Food and Agriculture Organization (FAO) has called on Kenya to invest in multi-hazard early warning systems to effectively address crisis and disasters.
Speaking in Makueni during the 7th annual Devolution Conference, Carla Mucavi, FAO representative in Kenya said that the early warning systems will provide availability of the required data that will allow effective decision making.
“Those systems have the potential to ensure that action is taken in advance to avoid the catastrophic effects caused by disasters. Mobilizing for resources is not always easy but early action is important,” said Mucavi.
Kenya is one of the countries in Africa that has experienced prolonged crises mainly attributed to climate change. Drought and floods-related disasters have also been on the rise in frequency and intensity as well as the increase in livestock diseases incidences and pest’s invasion. The impacts due to the multiple disasters including desert locust invasions are evident and have been exacerbated by the COVID-19 pandemic.
At the recent COP26 in Glasgow, Scotland, President Uhuru Kenyatta announced Kenya’s pledge to avoid and reverse deforestation by 2030; to stop using coal, and to reduce methane gas emission.
In his virtual address to the Devolution Conference, President Kenyatta revealed that plans were underway for the Ministry of Environment to provide at least 42.5 million tree seedlings per county, bringing the total to two billion, which is the target required to take forest cover from 7.2 per cent currently to 10 per cent forest by 2030.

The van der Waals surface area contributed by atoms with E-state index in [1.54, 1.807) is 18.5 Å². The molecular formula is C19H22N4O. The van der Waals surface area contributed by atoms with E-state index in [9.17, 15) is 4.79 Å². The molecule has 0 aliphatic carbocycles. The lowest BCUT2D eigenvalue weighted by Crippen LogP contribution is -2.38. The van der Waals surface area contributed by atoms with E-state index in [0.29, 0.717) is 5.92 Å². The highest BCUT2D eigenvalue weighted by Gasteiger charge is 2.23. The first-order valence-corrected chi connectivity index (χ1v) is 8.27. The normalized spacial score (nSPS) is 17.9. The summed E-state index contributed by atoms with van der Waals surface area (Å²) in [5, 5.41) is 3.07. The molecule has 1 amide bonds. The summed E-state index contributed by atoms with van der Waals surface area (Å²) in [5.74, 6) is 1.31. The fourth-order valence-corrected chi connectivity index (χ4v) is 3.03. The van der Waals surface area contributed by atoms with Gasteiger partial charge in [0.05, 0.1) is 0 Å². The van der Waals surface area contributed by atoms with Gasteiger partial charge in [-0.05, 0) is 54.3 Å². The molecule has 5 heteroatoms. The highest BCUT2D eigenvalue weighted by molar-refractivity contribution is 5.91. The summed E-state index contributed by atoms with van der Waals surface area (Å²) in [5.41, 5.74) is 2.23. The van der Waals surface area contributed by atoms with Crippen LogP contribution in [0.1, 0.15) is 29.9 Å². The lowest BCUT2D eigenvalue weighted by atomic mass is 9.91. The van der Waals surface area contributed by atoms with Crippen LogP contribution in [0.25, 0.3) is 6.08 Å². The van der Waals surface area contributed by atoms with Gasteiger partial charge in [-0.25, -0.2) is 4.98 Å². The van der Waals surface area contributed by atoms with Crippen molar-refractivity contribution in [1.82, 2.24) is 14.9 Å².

Currently, the country is experiencing three consecutive seasons of below-average rainfall affecting around 2.4 million Kenyans in 23 ASALs counties, facing food insecurity and in need of emergency assistance. As a result, the President of Kenya has declared a status of natural disaster.
UN/FAO has been at the forefront in supporting National and County governments to build resilience against shocks along with food systems through the provision of financial and technical support to various actors along agricultural values chains affected by droughts, floods, desert locusts.
“Resilience building is the way forward, we have to strengthen institutional capacities at local, county and national level for early warning, preparedness and rapid response in order to sustain the shockers and the crisis,” said Mucavi.
According to the FAO Country Representative, working together under the UN umbrella, the government, local communities, FAO was able to anticipate action and mobilize resources that allowed in responding to emergencies especially during the locust invasion in 2019 and 2021.
Similarly, United Nations Development Program (UNDP) Resident Representative Walid Badawi echoed the sentiments stating that, “Kenya has done relatively good in being able to attract climate finance in Africa,” adding that, “Relying on international finances is not going be enough.”
Climate change poses a critical threat to future development, particularly in developing countries where food security, water scarcity, urban poverty, high unemployment, increased industrialization activities and low access to quality healthcare is widespread and key assets such as infrastructure are underdeveloped for even current needs.
Kenya is bearing the brunt of climate change impacts and the associated socio-economic losses. The imperative to tackle climate change is a priority as the situation is exacerbated by the high dependence on climate-sensitive natural resources.